Monday, October 22, 2007, 04:18 PM
Posted by Danielle Durst
Studying South African apartheid will be eye-opening, especially with its connection and relationship to American race relations. To see how intricately they apply, we were challenged to study what we see daily and what role our personal history plays in the place of Blacks in 2007. We read two articles “African-American Families in Cultural Perspective” and “African-American Families in Historical Perspective” as well as an account of a young woman and her struggle to attend college during the Civil Rights period;it was Charlayne Hunter-Gault’s autobiography entitled In My Place.
The first two articles gave a reality check of where we stand today: “declining marriage rates and the rising phenomena of baby daddies and baby mommas,” the percentage of unmarried black males and females, as well as the influence of hip-hop culture. The articles also delved into the deep connections between slavery, emancipation, and urbanization; African heritage was lost during slavery, the diluting of family units during urbanization, and the educational division through emancipation all contribute to the declining state of Black America. These readings set the stage for an interactive discussion we had with four community members who work firsthand to combat the challenges African-Americans face.
Charles Dingle, William Galtis, Melinda Freeman, and Dwayne Chambers all active members in the North Carolina community shared stories, experiences, and opinions on the African American family and community. Here we were challenged to see the importance of every individual’s influence, as well as the need to continue supporting a level educational playing field. Mr. Chambers, working with juveniles at an area correction center, gave insight into the mindset of the many delinquent young people he encounters. He explained the belief and drive for many young people to earn the fast buck and in many situations the only buck to reach their basic needs of food and shelter. He talked about the vicious cycle of repeated offenses that have young people spending their whole lives in correctional facilities. Ms. Freeman, a current middle school teacher, with 20-years experience with public health, has a great passion for education. She shared her desire for young men in particular to succeed against the false images of the media and complete their education, what she calls “their ticket.”
Through these readings, conversations, and personal accounts I have come to the ever evolving belief that one person’s legacy is the greatest impact for future generations. Let me show you what past generations have left. We are forever in debt to those who experienced slavery. For far too long they were the primary economic source for the United States. Their legacy is a quest for communication and familial unity. They were in a foreign land with no ability to communicate-a basic human right. Song became their main form of communication. They passed news, strategic plans and lifted their spirits through song. This determination to communicate their desires and faith has been passed on to subsequent generations. They also left the importance of family. Despite the constant destruction of families during slavery, slaves strove to build families and connect with their tribal heritage. “…the family was the one place in which African Americans could find refuge.” (Dixon, 14)) It was often the source of survival. Even slave owners realized the benefits of keeping families together, “a man, it was reasoned, who had emotional ties to a family, was less likely to rebel or run away than one who was not.” (Dixon, 15) These kept our ancestors together. Communication and family were the legacies of our slave past.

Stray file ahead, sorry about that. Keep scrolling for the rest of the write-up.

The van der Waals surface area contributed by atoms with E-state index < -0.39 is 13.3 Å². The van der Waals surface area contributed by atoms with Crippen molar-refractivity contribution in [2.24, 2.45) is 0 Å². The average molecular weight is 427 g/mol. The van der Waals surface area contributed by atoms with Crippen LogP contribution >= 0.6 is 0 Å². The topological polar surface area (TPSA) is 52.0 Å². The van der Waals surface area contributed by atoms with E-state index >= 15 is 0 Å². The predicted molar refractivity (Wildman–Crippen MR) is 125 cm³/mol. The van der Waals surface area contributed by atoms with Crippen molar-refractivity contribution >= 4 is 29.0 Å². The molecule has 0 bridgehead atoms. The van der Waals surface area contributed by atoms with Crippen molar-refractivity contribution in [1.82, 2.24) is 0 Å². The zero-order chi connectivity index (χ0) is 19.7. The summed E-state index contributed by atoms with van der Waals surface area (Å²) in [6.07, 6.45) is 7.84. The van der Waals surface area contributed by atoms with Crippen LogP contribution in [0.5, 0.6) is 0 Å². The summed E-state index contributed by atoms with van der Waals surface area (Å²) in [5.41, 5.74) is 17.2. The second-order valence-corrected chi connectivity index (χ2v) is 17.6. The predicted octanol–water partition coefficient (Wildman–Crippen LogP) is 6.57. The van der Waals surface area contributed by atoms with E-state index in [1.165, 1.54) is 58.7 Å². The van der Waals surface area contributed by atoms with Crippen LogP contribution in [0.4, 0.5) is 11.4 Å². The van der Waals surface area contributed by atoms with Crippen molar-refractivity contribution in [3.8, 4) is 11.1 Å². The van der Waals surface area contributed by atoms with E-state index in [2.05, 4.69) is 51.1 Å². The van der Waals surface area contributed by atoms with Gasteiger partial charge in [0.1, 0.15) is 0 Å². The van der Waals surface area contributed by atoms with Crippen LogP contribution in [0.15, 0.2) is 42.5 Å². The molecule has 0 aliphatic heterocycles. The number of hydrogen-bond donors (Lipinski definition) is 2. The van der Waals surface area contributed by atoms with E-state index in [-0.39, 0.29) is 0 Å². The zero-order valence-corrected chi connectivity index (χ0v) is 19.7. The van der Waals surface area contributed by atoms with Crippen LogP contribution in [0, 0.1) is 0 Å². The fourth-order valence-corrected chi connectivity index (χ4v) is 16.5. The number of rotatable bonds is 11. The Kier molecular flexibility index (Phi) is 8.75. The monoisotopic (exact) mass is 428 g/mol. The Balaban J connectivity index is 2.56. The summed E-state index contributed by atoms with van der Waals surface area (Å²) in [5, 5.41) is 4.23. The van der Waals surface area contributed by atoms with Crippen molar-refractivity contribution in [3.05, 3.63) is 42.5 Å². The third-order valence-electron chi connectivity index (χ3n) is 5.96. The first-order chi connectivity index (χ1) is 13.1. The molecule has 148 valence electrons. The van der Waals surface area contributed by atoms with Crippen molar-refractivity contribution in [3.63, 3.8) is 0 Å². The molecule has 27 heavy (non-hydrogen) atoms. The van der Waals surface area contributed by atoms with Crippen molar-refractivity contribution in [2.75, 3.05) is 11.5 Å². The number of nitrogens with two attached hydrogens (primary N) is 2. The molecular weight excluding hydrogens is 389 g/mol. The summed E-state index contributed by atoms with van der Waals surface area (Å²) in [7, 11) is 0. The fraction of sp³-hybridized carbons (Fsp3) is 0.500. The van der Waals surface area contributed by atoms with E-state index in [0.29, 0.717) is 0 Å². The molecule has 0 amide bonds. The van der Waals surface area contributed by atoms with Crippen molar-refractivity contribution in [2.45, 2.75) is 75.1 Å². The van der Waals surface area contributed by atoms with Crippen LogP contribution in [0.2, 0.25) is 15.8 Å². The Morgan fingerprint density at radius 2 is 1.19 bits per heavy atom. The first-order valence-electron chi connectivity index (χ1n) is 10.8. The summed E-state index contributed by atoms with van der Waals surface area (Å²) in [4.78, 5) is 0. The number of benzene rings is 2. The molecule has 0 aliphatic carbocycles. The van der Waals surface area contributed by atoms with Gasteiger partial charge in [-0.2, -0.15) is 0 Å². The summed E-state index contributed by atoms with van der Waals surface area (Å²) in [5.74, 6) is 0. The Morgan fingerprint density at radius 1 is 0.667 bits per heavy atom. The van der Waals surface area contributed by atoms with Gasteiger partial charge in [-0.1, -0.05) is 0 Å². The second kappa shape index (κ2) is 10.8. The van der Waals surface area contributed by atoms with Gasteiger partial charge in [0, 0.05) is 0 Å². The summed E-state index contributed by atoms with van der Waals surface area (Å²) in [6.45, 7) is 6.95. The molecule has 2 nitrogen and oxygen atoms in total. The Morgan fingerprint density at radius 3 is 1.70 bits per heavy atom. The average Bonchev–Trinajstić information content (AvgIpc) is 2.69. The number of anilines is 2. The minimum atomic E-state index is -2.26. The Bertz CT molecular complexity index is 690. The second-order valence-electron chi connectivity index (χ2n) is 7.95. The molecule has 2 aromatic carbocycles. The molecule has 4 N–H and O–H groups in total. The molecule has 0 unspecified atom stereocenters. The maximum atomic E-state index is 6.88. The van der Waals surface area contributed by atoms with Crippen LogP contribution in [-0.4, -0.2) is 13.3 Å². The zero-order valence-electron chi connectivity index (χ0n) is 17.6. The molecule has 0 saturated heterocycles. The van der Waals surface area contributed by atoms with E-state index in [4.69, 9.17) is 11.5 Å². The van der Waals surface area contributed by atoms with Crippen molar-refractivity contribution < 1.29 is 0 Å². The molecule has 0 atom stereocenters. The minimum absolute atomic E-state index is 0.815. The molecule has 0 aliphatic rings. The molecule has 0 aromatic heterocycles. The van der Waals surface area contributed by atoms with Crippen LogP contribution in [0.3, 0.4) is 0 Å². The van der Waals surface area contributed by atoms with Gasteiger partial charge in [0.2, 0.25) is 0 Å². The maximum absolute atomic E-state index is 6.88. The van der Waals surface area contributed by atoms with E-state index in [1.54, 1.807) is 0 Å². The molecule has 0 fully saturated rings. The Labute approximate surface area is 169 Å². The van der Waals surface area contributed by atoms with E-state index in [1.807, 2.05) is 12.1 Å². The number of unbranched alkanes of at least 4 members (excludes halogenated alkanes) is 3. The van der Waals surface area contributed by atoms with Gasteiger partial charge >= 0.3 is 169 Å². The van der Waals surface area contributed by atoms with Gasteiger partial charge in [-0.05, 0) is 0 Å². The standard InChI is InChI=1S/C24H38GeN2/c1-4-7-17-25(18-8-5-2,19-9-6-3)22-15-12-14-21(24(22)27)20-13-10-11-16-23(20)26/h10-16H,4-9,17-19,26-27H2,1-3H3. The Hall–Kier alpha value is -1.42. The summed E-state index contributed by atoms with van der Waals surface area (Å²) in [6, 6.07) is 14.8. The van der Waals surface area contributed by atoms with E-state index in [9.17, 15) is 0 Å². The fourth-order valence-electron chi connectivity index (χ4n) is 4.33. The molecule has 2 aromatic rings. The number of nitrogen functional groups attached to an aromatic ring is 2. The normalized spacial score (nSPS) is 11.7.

During emancipation, the idea of unity was brought to a completely different level. The bond among blacks helped the community overcome segregation. Segregation brought the community together. It put all blacks on a level playing field- toward a common cause, freedome. The common cause wasn’t “capping people with your gang” or getting more “bling”, but it was achievement. Segregation became an issue on buses, in restaurants, and in schools. Blacks deserved and demanded the right to learn at the same level as whites. This fundamental human right to learn was supported with the desegregation of schools- and the achievement of the Civil Rights Movement. Our ancestors left a passion to strive for excellence, a demand for a right to voice opinion, and the importance of the black community. These elements are what propelled African-American lives to the next level.
The question now is what will our legacy be? What will generations say we did? Are we tackling the next hurdle for our race? Where is the black community going next? These are the questions and challenges. Now is our chance to take the legacies our ancestors made and leave our mark for our children and our children’s children.